Six stories that shook the Geneva motor show, CAR+ April 2016 | CAR Magazine

Six stories that shook the Geneva motor show, CAR+ April 2016

Published: 15 March 2016 Updated: 18 March 2016

► The stories that shook the 2016 Geneva show
► DS brings a supercar to the competition table
► Renault Scenic rolls out on 20in wheels as standard

1) DS’s surprise supercar

Everywhere you looked in Geneva lurked the biggest names peddling the fastest cars: Bugatti! Lamborghini! McLaren! Pagani! Pininfarina unveiled a fuel-cell-powered supercar capable of exceeding 300kmh, Koënigsegg showed the 1500hp hybrid Regera. But the supercar from the most unlikely source was the E-Tense concept from Peugeot’s upstart premium brand DS.

The company hasn’t let its lack of eight- or 12-cylinder supercar engines hold it back: the E-Tense is pure electric. It’s built on a carbonfibre monocoque, housing lithium-ion batteries low to drop the centre of gravity, suspended via double wishbones. The electric powertrain produces 402bhp and 380lb ft of instant shove, said to propel the DS from stop to 62mph in 4.5sec. The zero emissions range is up around 200 miles.  

Think this concept is all claim and no game? Arnaud Ribeau, DS global sales and marketing director, told CAR: ‘You can drive it in a few weeks, in front of the public. The technology inside it is real, it’s linked to the technology in our Formula E racing car. We’re using it as a laboratory to prepare our future.’

Racing in Formula E, and having signed an agreement with Canadian province Quebec to jointly fund components for high performance electric cars, DS is making it clear that it will launch Peugeot-Citroën into the EV race around 2020.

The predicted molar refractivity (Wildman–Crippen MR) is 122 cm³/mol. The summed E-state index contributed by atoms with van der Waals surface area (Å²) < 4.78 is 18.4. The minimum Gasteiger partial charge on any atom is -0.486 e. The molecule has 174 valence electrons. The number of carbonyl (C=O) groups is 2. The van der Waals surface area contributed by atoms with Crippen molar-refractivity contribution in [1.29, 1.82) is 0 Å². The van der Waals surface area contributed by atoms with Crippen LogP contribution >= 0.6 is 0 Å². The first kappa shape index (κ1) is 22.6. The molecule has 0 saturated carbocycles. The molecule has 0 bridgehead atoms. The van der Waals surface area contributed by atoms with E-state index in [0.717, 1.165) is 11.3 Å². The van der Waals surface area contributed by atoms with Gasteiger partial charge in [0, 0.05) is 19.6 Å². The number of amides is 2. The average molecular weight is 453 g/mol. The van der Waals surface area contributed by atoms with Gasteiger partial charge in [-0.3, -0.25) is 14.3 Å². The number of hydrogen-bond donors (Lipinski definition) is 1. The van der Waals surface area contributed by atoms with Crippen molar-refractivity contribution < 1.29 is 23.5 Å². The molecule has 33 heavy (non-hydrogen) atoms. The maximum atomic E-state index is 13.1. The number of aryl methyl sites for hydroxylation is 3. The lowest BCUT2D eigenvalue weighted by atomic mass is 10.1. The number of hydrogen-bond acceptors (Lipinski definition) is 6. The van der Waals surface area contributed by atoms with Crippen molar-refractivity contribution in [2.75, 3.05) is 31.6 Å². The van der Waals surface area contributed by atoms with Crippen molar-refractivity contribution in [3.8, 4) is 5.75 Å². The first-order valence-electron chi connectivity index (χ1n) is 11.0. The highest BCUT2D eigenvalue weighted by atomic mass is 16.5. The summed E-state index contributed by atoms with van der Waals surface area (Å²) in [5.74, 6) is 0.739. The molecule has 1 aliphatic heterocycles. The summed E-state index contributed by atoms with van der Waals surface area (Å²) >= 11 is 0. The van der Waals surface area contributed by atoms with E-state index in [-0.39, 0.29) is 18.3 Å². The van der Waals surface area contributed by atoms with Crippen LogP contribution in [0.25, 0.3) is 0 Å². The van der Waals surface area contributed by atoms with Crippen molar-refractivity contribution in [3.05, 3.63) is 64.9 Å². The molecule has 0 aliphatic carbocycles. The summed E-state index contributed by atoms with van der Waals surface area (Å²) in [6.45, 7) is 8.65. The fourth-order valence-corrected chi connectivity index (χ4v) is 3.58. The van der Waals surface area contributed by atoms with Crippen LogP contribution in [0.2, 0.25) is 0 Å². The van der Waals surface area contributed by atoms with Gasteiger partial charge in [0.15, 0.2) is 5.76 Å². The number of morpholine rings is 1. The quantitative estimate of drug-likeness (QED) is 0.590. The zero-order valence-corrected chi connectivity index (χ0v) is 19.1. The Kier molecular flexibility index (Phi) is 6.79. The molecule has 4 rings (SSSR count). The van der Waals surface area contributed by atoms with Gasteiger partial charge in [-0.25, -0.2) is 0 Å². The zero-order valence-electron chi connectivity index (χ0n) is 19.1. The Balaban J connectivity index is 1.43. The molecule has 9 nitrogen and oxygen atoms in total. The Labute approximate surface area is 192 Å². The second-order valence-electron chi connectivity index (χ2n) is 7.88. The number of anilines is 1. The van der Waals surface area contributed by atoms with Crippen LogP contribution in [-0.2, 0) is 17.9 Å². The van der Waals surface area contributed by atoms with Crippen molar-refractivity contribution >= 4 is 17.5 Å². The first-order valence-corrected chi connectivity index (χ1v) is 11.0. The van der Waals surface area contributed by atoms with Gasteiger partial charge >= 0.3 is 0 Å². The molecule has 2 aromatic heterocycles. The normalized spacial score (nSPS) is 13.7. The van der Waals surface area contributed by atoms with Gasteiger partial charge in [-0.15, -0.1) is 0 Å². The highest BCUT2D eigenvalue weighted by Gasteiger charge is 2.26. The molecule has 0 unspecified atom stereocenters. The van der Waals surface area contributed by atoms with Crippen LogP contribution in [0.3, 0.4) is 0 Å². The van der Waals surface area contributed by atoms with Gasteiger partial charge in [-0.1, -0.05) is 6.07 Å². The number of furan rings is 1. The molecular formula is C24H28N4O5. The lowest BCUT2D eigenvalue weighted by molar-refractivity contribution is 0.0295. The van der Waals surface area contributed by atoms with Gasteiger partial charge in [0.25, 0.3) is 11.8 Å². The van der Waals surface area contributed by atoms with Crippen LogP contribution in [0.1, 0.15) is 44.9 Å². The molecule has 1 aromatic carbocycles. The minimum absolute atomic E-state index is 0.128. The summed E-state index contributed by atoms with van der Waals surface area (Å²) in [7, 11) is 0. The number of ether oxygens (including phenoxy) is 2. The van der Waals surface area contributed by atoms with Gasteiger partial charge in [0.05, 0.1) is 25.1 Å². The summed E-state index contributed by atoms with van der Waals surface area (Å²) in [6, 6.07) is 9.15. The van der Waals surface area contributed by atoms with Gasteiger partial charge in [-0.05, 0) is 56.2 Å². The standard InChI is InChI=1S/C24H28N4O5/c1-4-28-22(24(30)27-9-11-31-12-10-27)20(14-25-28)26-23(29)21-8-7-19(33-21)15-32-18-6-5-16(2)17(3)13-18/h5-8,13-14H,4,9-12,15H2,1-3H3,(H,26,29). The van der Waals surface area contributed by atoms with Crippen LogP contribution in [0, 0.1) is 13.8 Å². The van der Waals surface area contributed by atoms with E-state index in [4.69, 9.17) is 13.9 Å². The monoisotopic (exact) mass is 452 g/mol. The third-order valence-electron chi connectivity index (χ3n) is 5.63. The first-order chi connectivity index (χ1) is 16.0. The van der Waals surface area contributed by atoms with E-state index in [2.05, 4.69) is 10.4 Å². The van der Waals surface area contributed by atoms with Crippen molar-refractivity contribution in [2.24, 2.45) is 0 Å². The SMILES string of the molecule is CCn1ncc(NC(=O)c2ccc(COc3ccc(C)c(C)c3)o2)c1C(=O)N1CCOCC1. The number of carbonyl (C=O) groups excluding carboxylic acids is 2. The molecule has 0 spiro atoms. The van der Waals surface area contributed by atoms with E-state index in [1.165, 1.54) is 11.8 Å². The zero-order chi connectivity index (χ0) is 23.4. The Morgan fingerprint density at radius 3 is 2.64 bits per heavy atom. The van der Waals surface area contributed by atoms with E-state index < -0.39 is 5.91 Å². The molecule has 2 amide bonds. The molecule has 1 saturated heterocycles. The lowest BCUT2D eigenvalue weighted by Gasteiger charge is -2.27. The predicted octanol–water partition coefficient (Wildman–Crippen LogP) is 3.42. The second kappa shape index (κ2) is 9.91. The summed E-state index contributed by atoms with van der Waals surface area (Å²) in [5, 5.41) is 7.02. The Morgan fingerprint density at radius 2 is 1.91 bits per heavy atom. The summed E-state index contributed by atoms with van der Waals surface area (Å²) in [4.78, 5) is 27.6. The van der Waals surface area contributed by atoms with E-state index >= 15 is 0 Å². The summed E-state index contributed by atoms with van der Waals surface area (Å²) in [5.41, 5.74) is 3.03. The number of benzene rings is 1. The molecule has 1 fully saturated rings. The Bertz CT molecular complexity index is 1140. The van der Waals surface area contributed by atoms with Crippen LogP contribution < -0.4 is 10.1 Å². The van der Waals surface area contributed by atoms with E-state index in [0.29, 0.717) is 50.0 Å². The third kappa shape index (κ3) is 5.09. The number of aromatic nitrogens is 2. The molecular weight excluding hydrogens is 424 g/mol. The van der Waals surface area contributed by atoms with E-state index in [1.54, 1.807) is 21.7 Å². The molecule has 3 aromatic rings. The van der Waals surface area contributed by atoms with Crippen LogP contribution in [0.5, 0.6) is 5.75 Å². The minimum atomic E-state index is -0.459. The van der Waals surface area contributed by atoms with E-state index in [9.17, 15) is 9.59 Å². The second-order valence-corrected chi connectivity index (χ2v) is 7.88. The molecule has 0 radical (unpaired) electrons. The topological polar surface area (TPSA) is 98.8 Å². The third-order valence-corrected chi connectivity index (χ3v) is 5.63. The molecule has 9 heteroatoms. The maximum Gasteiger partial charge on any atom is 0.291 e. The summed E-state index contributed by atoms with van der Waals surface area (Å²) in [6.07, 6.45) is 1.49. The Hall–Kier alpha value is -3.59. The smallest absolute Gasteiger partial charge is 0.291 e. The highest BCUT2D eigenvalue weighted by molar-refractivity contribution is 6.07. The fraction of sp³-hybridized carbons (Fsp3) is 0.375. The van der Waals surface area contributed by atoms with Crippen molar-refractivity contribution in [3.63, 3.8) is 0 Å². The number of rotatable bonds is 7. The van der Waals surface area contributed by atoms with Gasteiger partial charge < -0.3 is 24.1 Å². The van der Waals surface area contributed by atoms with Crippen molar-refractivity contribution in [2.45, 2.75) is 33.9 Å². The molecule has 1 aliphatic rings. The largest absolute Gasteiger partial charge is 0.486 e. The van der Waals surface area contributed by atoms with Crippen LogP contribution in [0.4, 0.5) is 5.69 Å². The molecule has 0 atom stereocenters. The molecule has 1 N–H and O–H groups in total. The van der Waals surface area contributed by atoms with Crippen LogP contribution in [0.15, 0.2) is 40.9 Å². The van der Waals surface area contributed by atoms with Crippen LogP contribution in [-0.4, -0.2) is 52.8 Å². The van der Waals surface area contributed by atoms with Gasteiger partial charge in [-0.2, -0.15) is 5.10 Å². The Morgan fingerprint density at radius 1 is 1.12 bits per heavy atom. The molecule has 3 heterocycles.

2) Britain means business 

It’s jingoistic to claim one’s indigenous car makers ‘stole’ the show, so we’ll settle for Aston Martin and McLaren outlining uplifting visions for the next six years. Unveiling the new DB11 – ‘the catalyst for our transformation’ (translation: do-or-die revenue generator) – Aston boss Andy Palmer promised a new car every nine months, as the company replaces its entire range by 2020 and adds three new models. Aston has also confirmed a new factory in St Athan, Wales, to build its new crossover, creating 3000 jobs directly and in the supply chain. The modernisation programme also includes low-emission vehicles, starting with an electric Rapide in 2018.

McLaren Automotive will similarly transform its powertrains, introducing a second, downsized engine family with hybrid assistance. CEO Mike Flewitt predicted more than 50% of McLarens will be petrol/electric by 2022, and confirmed investigative work to see if the next P1 ultimate car could run on electric power alone. In total, McLaren will invest £1bn over the next six years, introducing 15 new cars starting with next year’s